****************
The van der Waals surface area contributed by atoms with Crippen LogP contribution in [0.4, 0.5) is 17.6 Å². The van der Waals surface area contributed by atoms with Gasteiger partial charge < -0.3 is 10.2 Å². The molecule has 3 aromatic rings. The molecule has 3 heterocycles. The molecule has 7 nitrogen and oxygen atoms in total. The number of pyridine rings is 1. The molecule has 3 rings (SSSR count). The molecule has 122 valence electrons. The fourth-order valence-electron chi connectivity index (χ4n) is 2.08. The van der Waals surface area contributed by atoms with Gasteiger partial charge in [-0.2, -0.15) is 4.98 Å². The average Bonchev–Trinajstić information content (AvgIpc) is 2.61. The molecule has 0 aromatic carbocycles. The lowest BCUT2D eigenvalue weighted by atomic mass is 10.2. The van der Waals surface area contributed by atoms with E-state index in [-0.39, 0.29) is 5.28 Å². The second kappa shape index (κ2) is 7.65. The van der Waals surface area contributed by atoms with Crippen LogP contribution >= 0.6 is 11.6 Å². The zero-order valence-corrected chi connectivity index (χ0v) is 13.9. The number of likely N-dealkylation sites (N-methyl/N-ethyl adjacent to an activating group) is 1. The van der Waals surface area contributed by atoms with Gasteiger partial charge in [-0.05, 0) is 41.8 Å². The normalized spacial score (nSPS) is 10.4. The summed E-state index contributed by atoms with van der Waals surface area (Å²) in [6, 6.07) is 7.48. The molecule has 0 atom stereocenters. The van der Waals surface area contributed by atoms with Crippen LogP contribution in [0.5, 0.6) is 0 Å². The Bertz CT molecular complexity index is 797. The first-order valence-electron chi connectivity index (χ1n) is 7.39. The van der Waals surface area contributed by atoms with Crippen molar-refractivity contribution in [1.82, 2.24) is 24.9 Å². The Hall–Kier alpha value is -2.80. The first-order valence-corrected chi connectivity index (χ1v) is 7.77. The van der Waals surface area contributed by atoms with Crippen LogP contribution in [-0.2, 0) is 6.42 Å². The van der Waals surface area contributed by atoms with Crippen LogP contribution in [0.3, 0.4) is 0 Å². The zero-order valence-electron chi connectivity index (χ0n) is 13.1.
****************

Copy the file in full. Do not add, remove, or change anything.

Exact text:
The van der Waals surface area contributed by atoms with Crippen LogP contribution in [0.4, 0.5) is 17.6 Å². The van der Waals surface area contributed by atoms with Gasteiger partial charge < -0.3 is 10.2 Å². The molecule has 3 aromatic rings. The molecule has 3 heterocycles. The molecule has 7 nitrogen and oxygen atoms in total. The number of pyridine rings is 1. The molecule has 3 rings (SSSR count). The molecule has 122 valence electrons. The fourth-order valence-electron chi connectivity index (χ4n) is 2.08. The van der Waals surface area contributed by atoms with Gasteiger partial charge in [-0.2, -0.15) is 4.98 Å². The average Bonchev–Trinajstić information content (AvgIpc) is 2.61. The molecule has 0 aromatic carbocycles. The lowest BCUT2D eigenvalue weighted by atomic mass is 10.2. The van der Waals surface area contributed by atoms with E-state index in [-0.39, 0.29) is 5.28 Å². The second kappa shape index (κ2) is 7.65. The van der Waals surface area contributed by atoms with Crippen LogP contribution >= 0.6 is 11.6 Å². The zero-order valence-corrected chi connectivity index (χ0v) is 13.9. The number of likely N-dealkylation sites (N-methyl/N-ethyl adjacent to an activating group) is 1. The van der Waals surface area contributed by atoms with Gasteiger partial charge in [-0.05, 0) is 41.8 Å². The normalized spacial score (nSPS) is 10.4. The summed E-state index contributed by atoms with van der Waals surface area (Å²) in [6, 6.07) is 7.48. The molecule has 0 atom stereocenters. The van der Waals surface area contributed by atoms with Crippen LogP contribution in [0.5, 0.6) is 0 Å². The Bertz CT molecular complexity index is 797. The first-order valence-electron chi connectivity index (χ1n) is 7.39. The van der Waals surface area contributed by atoms with Crippen molar-refractivity contribution in [1.82, 2.24) is 24.9 Å². The Hall–Kier alpha value is -2.80. The first-order valence-corrected chi connectivity index (χ1v) is 7.77. The van der Waals surface area contributed by atoms with Crippen LogP contribution in [-0.2, 0) is 6.42 Å². The van der Waals surface area contributed by atoms with Crippen LogP contribution in [0.3, 0.4) is 0 Å². The zero-order valence-electron chi connectivity index (χ0n) is 13.1.